“For what?”  Mama looked at me with a sad smile on her face. “Carmen.  Michelle didn’t make no mistake.”  Mama said nothing about the tears that suddenly filled my eyes, just patted my hand and went into the kitchen. “Go on and wash up for dinner.”

I did as she told me and managed not to let more than one or two tears fall.  I looked again at the list I had made, fighting the doubts that counseled me to look at Michelle’s list in case my memory and my mother were both wrong.

I was mad at Mama for not calling Mrs. Gary back.  After dinner, I tried to raise the subject again.

“Mama, what if Michelle took the wrong list home?  Shouldn’t I tell her?”

Mama sighed again. “I don’t think Michelle took the wrong list home.”

“But why else would she give me the wrong words?”

“Carmen, if you keep thinking about what that girl did and why she did it, you’re going to wind up failing that test just like she wants you to.  Best thing you can do for yourself is to believe what your memory told you, and go in there tomorrow and take that test with confidence.  That’s the best revenge you can get.”

I was confused and unsatisfied by Mama’s answers, but I knew I wasn’t going to get anything more from her. It didn’t make sense to me.  Why would Michelle deliberately give me the wrong list of words?  Her mother could talk all she wanted about Michelle winning the scholarship trophy, but I knew Michelle’s grades were definitely not the best in the school, because they were nowhere near as good as mine.  

Maybe she did want me to flunk, but one test wouldn’t make much of a difference either way.  Maybe her mother had put her up to it, but it seemed to me the Garys had plenty to lord over us Bishops already.  And it seemed wrong not to tell them about the word list mix-up in case Michelle had studied the wrong list by mistake.

I also questioned Mama’s advice. If Michelle had done it on purpose, I wasn’t so sure confidence was the best revenge.  My fist to her jaw might be better.  But I had never punched anybody in my life, and I wasn’t about to get suspended from school for fighting Michelle Gary.

I decided Mama was right, in part – I would try being confident in the list I remembered – and wrong, in part.  I decided to tell Michelle she had studied the wrong list of words as soon as I got to school the next day. 

The next morning at school, I found my word list in my desk, where I’d apparently left it, and compared it to the one I’d made at home. They were the same except the five I’d forgotten, and I committed those to memory in the minutes before the test began.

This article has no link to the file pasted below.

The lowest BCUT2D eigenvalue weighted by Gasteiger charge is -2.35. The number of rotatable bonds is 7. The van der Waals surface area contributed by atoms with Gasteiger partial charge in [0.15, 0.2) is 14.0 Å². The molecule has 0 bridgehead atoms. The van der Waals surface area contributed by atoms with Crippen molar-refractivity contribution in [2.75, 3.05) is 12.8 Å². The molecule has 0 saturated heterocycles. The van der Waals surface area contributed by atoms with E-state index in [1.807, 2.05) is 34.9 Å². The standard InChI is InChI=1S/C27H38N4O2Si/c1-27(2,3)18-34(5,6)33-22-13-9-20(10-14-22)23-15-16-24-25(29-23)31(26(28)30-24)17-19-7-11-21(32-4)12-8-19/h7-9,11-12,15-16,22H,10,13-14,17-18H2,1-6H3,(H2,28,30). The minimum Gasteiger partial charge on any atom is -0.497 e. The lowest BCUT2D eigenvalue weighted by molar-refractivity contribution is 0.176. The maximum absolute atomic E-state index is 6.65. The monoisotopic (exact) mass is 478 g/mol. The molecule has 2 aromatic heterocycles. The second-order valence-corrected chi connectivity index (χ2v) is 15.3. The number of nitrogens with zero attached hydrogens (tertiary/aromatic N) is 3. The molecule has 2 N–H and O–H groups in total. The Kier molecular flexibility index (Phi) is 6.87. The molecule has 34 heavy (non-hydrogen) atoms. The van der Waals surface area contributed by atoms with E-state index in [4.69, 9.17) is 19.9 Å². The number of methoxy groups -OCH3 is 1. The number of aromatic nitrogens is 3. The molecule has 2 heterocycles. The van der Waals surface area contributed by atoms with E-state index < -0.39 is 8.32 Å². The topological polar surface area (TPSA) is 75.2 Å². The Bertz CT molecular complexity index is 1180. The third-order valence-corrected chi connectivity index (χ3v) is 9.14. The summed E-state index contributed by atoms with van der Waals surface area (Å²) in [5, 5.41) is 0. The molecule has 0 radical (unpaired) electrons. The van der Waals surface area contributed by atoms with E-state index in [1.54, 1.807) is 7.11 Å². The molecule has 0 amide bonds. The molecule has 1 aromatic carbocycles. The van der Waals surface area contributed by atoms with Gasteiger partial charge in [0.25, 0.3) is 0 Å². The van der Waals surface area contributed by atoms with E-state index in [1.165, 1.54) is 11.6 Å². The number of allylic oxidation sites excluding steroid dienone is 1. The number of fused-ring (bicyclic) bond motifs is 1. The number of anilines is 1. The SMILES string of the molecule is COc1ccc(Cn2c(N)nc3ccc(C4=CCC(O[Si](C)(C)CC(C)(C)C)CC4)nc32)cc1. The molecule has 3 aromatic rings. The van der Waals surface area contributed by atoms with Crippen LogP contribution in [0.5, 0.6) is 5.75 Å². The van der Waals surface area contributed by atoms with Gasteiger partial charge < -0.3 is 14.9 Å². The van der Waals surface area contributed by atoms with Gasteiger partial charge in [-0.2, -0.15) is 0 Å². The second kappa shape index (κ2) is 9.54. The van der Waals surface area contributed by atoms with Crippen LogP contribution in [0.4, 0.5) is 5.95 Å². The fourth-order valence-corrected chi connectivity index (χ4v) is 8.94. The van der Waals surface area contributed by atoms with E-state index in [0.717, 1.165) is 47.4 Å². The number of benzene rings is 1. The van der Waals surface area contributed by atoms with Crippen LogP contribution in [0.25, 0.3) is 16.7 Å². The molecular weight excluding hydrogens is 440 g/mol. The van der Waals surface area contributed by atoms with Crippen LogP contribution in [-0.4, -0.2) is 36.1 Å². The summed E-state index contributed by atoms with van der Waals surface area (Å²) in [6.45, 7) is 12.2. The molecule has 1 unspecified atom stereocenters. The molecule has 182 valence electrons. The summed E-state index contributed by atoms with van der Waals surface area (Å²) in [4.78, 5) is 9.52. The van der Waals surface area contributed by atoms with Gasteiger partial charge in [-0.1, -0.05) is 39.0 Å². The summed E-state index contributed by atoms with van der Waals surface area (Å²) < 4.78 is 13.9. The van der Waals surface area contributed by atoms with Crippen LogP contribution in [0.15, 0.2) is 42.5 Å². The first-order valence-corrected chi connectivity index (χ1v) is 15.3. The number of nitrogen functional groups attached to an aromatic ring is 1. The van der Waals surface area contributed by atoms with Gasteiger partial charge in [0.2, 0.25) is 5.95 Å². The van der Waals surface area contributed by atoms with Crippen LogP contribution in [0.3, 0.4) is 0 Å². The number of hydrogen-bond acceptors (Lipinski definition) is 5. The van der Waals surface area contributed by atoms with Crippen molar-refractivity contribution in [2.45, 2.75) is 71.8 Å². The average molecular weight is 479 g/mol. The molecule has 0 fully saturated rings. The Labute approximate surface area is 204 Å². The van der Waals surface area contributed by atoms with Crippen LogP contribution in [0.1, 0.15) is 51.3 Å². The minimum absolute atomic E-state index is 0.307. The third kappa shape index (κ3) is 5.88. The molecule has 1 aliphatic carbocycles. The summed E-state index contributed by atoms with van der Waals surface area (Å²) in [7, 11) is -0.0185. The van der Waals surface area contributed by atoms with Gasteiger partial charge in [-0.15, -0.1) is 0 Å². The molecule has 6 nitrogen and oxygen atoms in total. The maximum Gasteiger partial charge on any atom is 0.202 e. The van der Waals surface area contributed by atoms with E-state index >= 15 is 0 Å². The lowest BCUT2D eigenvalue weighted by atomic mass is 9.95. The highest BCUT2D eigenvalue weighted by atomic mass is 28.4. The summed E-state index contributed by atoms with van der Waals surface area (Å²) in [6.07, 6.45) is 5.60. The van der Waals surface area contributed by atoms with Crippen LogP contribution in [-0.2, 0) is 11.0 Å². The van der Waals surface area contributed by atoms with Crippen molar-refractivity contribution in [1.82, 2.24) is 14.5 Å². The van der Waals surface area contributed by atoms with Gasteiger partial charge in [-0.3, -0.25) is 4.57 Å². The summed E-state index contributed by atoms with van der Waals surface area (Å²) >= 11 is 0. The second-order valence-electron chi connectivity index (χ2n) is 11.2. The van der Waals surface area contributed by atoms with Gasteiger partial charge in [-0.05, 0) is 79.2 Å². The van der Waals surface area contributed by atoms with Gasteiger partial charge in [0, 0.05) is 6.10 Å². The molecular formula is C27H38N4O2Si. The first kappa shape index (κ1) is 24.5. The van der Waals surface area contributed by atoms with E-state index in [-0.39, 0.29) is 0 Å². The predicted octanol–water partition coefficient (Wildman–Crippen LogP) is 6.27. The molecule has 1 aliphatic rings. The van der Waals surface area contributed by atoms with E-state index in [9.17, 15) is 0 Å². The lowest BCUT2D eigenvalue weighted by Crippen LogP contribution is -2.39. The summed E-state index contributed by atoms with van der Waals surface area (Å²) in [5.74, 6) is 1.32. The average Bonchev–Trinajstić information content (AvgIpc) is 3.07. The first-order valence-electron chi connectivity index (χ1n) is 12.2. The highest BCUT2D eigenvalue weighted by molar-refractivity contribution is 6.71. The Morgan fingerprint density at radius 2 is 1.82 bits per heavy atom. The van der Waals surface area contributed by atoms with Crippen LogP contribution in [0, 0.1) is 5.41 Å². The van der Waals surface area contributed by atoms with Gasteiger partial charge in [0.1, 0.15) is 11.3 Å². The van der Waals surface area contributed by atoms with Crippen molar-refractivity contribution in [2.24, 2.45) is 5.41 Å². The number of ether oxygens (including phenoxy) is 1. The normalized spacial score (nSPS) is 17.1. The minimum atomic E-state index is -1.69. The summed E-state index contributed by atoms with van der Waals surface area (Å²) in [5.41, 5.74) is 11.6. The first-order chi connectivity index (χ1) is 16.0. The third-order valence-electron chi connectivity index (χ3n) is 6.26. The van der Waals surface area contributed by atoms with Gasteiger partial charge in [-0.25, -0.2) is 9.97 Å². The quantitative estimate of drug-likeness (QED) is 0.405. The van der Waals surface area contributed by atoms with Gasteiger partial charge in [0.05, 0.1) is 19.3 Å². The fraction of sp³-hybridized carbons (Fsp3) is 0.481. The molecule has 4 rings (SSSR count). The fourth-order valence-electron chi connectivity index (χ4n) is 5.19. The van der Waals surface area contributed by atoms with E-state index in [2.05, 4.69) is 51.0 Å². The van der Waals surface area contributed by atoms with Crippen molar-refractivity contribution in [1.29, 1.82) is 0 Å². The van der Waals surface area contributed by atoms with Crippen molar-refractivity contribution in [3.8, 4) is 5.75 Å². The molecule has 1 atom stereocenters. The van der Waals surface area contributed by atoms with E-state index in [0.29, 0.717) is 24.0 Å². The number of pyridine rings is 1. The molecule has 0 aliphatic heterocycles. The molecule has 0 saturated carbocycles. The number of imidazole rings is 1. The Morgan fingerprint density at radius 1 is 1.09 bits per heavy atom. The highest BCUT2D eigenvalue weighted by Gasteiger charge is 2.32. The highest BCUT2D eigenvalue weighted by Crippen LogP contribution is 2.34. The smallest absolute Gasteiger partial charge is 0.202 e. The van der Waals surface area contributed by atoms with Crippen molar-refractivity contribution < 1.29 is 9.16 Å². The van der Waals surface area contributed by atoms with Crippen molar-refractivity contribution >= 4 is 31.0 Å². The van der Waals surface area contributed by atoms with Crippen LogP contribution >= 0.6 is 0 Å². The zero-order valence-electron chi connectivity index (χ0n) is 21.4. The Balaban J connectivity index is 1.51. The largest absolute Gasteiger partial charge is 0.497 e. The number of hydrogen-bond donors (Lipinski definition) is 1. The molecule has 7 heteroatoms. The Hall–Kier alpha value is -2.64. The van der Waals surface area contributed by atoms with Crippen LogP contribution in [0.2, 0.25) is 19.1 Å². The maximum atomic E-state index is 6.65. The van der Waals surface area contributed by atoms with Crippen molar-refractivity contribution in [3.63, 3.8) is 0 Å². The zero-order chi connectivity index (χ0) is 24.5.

I tried to talk to Michelle before class, but she was surrounded by her usual clique of popular girls and pretended not to hear me when I called her name.  I began to think Mama may have been right on both counts.  Even if Mama wasn’t right, if Michelle was going to ignore me, there was nothing I could do to help her.  But I did turn around for a few seconds when Mrs. Linden called out the first spelling word, and Michelle’s face didn’t register shock or surprise upon hearing what would have been an unfamiliar word if she had studied the wrong list. Perhaps Mama was right after all. 

I focused on the words the teacher was calling out.  We had to raise our hands when we were done, and my hand was the first to go up.  For a change, I was glad my last name seated me in the front of the classroom. 

Mrs. Linden looked over my test as she collected it, and a broad smile crossed her face. “Nice work, Carmen,” she stage-whispered.

“Thank you,” I said.

I couldn’t help turning in my seat to look back at Michelle.  She had seen everything, and the shocked look on her face was worth the teacher’s sharp admonishment for me to turn back around in my seat. 

I got an A on the test, and proudly showed it to Mama when I got home from school.

“See!” she said, giving me a rare hug, “I told you, just be confident!”

But later that night, listening to her nightly recital of Mrs. Gary’s sewing errors during the evening news, I wondered why she didn’t have enough confidence in her own sewing skills to take her own advice.

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2 Responses to “The Spelling Test”

  1. Samuel F. Reynolds Says:

    Nice job, Carolyn. It would be ironic if one of the spelling words was rivalry.

  2. Viliam Says:

    One of our readers recommended this blog post:…

    “I think there were twenty; I know I’m forgetting some. But this is what I remember.” Mama looked at my list and nodded her approval. “Good. That’s really good, Carmen.” I could see I’d done something she thought was pretty amazing. ……